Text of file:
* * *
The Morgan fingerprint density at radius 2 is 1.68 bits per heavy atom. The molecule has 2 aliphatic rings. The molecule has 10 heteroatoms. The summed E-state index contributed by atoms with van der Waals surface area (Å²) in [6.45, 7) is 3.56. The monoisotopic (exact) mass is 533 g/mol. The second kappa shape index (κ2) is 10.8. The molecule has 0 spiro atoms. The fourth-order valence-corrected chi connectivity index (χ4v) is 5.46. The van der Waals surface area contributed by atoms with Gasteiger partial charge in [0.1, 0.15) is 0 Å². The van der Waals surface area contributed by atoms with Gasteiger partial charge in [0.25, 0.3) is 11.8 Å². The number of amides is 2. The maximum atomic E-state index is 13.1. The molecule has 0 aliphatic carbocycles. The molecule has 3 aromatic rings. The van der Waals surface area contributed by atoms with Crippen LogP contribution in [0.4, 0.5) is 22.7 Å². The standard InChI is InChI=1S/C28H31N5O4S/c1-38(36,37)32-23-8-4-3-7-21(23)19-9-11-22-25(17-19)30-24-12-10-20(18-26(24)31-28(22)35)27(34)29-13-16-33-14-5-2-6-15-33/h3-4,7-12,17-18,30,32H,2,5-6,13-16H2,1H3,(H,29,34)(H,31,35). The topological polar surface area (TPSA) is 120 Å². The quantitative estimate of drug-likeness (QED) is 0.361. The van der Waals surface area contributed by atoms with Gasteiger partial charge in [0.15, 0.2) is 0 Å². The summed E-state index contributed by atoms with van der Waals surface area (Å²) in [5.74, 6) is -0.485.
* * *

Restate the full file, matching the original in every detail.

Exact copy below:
The Morgan fingerprint density at radius 2 is 1.68 bits per heavy atom. The molecule has 2 aliphatic rings. The molecule has 10 heteroatoms. The summed E-state index contributed by atoms with van der Waals surface area (Å²) in [6.45, 7) is 3.56. The monoisotopic (exact) mass is 533 g/mol. The second kappa shape index (κ2) is 10.8. The molecule has 0 spiro atoms. The fourth-order valence-corrected chi connectivity index (χ4v) is 5.46. The van der Waals surface area contributed by atoms with Gasteiger partial charge in [0.1, 0.15) is 0 Å². The van der Waals surface area contributed by atoms with Gasteiger partial charge in [0.25, 0.3) is 11.8 Å². The number of amides is 2. The maximum atomic E-state index is 13.1. The molecule has 0 aliphatic carbocycles. The molecule has 3 aromatic rings. The van der Waals surface area contributed by atoms with Crippen LogP contribution in [0.4, 0.5) is 22.7 Å². The standard InChI is InChI=1S/C28H31N5O4S/c1-38(36,37)32-23-8-4-3-7-21(23)19-9-11-22-25(17-19)30-24-12-10-20(18-26(24)31-28(22)35)27(34)29-13-16-33-14-5-2-6-15-33/h3-4,7-12,17-18,30,32H,2,5-6,13-16H2,1H3,(H,29,34)(H,31,35). The topological polar surface area (TPSA) is 120 Å². The quantitative estimate of drug-likeness (QED) is 0.361. The van der Waals surface area contributed by atoms with Gasteiger partial charge in [0.15, 0.2) is 0 Å². The summed E-state index contributed by atoms with van der Waals surface area (Å²) in [5.74, 6) is -0.485.